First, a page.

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The Seafarers' Rights Bill Becomes a Reality

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Cleo Doumbia-Henry, Internatonal Director of Labour Standards, International Labour Organisation, writes :

The Maritime Labour Convention, 2006 (MLC, 2006) has entered into force on 20 August 2013 and is now binding international law. It is a therefore a monumental day for seafarers worldwide. They will now all become familiar, if they have not yet done so, with their Bill of Rights which is intended to deliver for them decent working and living conditions on board ship but also ashore. For the more than 1.5 million seafarers who work at sea and so far away from home, many months at a time, the MLC, 2006 should have significant meaning for them.

Under the MLC, 2006, in addition to their right to enjoy and benefit from fundamental principles and rights at work, seafarers have a right to a safe and secure workplace, to fair terms of employment, to decent working and living conditions on board ship and to health protection, medical care, welfare measures and other forms of social protections. Seafarers' right to welfare measures are contained in Titles 3 and 4 of the Convention and they include both on-board and on-shore welfare facilities.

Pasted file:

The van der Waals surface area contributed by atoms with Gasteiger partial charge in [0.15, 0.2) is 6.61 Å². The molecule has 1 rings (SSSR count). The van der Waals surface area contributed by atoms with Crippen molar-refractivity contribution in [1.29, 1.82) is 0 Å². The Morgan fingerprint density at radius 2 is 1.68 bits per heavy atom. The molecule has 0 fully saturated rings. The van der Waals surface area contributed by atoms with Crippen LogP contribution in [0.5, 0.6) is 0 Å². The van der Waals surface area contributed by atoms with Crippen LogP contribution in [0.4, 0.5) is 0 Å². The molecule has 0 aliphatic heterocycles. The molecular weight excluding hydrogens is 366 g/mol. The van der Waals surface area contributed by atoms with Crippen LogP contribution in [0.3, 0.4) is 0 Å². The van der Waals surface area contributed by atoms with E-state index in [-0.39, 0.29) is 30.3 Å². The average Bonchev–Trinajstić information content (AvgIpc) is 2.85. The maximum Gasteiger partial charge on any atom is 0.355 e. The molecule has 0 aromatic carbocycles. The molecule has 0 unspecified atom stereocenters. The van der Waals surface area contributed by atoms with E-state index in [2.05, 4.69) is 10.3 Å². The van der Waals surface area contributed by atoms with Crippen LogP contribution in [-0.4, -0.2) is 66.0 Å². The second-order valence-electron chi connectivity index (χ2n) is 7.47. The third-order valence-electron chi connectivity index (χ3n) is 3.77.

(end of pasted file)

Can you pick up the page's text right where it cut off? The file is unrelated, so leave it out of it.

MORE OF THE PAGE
The MLC, 2006 contains a very strong in-built compliance and enforcement mechanism to ensure that the Convention effectively delivers for those for whom it is intended to benefit: the world's seafarers and shipowners who are committed to providing decent work to seafarers working on board their ships irrespective of race, colour, sex, religion, national extraction or social origin. Among the 14 items that must be inspected by flag State inspectors and port State control officers are: seafarers' employment agreements, hours of work or rest, manning levels, accommodation , on-board recreational facilities, food and catering, health and safety and accident prevention, on board medical care and payment of wages. Seafarers will now have a right to file complaints and to use the on-board complaint procedures that must be in place on every ship navigating internationally.

According to the well-known saying "the test of the pudding must be in the eating". Will the MLC, 2006 deliver on expectations? This is absolutely necessary in the global environment in which we live and in particular when we are speaking of the most globalized of all industries that impact on the daily lives of all of us. Effective implementation in law and in practice must now be the focus while we continue to ensure that all countries with a maritime interest do come on board to make the forth pillar of the international maritime regime a reality. We need to ensure that all countries adopt the necessary legal or regulatory framework and that we see the reality of shipboard implementation materialize. All maritime stakeholders must now do their part. The ILO must continue to provide support and assistance where required.

With decent work on board ships worldwide meeting the requirements of the MLC, 2006, not only will seafarers benefit, but so will shipowners and the industry. The MLC, 2006 can and will contribute to attracting more young people to the industry, to productivity and the level playing field.

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